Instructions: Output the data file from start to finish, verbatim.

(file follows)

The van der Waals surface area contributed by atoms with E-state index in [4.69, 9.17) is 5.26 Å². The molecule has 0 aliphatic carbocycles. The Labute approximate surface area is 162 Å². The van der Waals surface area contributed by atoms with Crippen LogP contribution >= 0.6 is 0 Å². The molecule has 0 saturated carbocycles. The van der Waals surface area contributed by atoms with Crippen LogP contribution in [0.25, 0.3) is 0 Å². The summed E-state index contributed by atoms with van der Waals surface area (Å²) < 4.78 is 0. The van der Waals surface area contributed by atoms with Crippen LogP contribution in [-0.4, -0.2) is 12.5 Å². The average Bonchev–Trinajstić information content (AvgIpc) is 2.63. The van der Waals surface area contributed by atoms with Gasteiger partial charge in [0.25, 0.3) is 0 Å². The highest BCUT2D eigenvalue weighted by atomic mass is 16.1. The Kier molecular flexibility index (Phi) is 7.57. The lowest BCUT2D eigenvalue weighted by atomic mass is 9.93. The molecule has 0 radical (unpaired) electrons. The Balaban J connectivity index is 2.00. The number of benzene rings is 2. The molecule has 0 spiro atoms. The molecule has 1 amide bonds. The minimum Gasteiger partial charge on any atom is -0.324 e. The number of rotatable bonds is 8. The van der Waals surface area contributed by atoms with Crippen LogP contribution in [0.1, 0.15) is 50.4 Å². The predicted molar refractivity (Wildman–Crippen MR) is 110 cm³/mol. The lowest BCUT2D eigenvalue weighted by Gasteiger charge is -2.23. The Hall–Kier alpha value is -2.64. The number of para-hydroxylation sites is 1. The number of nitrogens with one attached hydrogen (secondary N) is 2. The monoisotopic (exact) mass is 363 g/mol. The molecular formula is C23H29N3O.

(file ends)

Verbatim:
The van der Waals surface area contributed by atoms with E-state index in [4.69, 9.17) is 5.26 Å². The molecule has 0 aliphatic carbocycles. The Labute approximate surface area is 162 Å². The van der Waals surface area contributed by atoms with Crippen LogP contribution >= 0.6 is 0 Å². The molecule has 0 saturated carbocycles. The van der Waals surface area contributed by atoms with Crippen LogP contribution in [0.25, 0.3) is 0 Å². The summed E-state index contributed by atoms with van der Waals surface area (Å²) < 4.78 is 0. The van der Waals surface area contributed by atoms with Crippen LogP contribution in [-0.4, -0.2) is 12.5 Å². The average Bonchev–Trinajstić information content (AvgIpc) is 2.63. The van der Waals surface area contributed by atoms with Gasteiger partial charge in [0.25, 0.3) is 0 Å². The highest BCUT2D eigenvalue weighted by atomic mass is 16.1. The Kier molecular flexibility index (Phi) is 7.57. The lowest BCUT2D eigenvalue weighted by atomic mass is 9.93. The molecule has 0 radical (unpaired) electrons. The Balaban J connectivity index is 2.00. The number of benzene rings is 2. The molecule has 0 spiro atoms. The molecule has 1 amide bonds. The minimum Gasteiger partial charge on any atom is -0.324 e. The number of rotatable bonds is 8. The van der Waals surface area contributed by atoms with Crippen LogP contribution in [0.1, 0.15) is 50.4 Å². The predicted molar refractivity (Wildman–Crippen MR) is 110 cm³/mol. The lowest BCUT2D eigenvalue weighted by Gasteiger charge is -2.23. The Hall–Kier alpha value is -2.64. The number of para-hydroxylation sites is 1. The number of nitrogens with one attached hydrogen (secondary N) is 2. The monoisotopic (exact) mass is 363 g/mol. The molecular formula is C23H29N3O.